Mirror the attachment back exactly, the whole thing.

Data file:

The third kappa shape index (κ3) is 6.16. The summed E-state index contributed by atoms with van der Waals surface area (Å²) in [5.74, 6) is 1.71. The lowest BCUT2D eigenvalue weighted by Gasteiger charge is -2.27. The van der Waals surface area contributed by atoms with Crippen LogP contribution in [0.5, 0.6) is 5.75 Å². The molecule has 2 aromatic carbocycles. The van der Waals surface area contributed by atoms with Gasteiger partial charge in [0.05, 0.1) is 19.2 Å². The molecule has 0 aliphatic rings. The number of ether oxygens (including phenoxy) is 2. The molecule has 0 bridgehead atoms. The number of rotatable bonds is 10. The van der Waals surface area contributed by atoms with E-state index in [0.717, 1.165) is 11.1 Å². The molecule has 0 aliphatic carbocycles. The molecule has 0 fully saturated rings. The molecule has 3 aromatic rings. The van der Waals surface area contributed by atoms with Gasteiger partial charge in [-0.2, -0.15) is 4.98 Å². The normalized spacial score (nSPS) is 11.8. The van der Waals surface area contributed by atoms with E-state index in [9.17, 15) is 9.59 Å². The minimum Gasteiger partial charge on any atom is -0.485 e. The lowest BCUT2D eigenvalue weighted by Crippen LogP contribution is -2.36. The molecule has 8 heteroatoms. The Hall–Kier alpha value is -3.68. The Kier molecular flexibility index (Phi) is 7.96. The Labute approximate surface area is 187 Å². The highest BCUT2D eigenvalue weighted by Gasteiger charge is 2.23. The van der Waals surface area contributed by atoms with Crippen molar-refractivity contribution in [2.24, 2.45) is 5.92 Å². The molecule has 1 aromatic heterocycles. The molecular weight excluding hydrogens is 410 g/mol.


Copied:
The third kappa shape index (κ3) is 6.16. The summed E-state index contributed by atoms with van der Waals surface area (Å²) in [5.74, 6) is 1.71. The lowest BCUT2D eigenvalue weighted by Gasteiger charge is -2.27. The van der Waals surface area contributed by atoms with Crippen LogP contribution in [0.5, 0.6) is 5.75 Å². The molecule has 2 aromatic carbocycles. The van der Waals surface area contributed by atoms with Gasteiger partial charge in [0.05, 0.1) is 19.2 Å². The molecule has 0 aliphatic rings. The number of ether oxygens (including phenoxy) is 2. The molecule has 0 bridgehead atoms. The number of rotatable bonds is 10. The van der Waals surface area contributed by atoms with E-state index in [0.717, 1.165) is 11.1 Å². The molecule has 0 aliphatic carbocycles. The molecule has 0 fully saturated rings. The molecule has 3 aromatic rings. The van der Waals surface area contributed by atoms with Gasteiger partial charge in [-0.2, -0.15) is 4.98 Å². The normalized spacial score (nSPS) is 11.8. The van der Waals surface area contributed by atoms with E-state index in [9.17, 15) is 9.59 Å². The minimum Gasteiger partial charge on any atom is -0.485 e. The lowest BCUT2D eigenvalue weighted by Crippen LogP contribution is -2.36. The molecule has 8 heteroatoms. The Hall–Kier alpha value is -3.68. The Kier molecular flexibility index (Phi) is 7.96. The Labute approximate surface area is 187 Å². The highest BCUT2D eigenvalue weighted by Gasteiger charge is 2.23. The van der Waals surface area contributed by atoms with Crippen molar-refractivity contribution in [2.24, 2.45) is 5.92 Å². The molecule has 1 aromatic heterocycles. The molecular weight excluding hydrogens is 410 g/mol.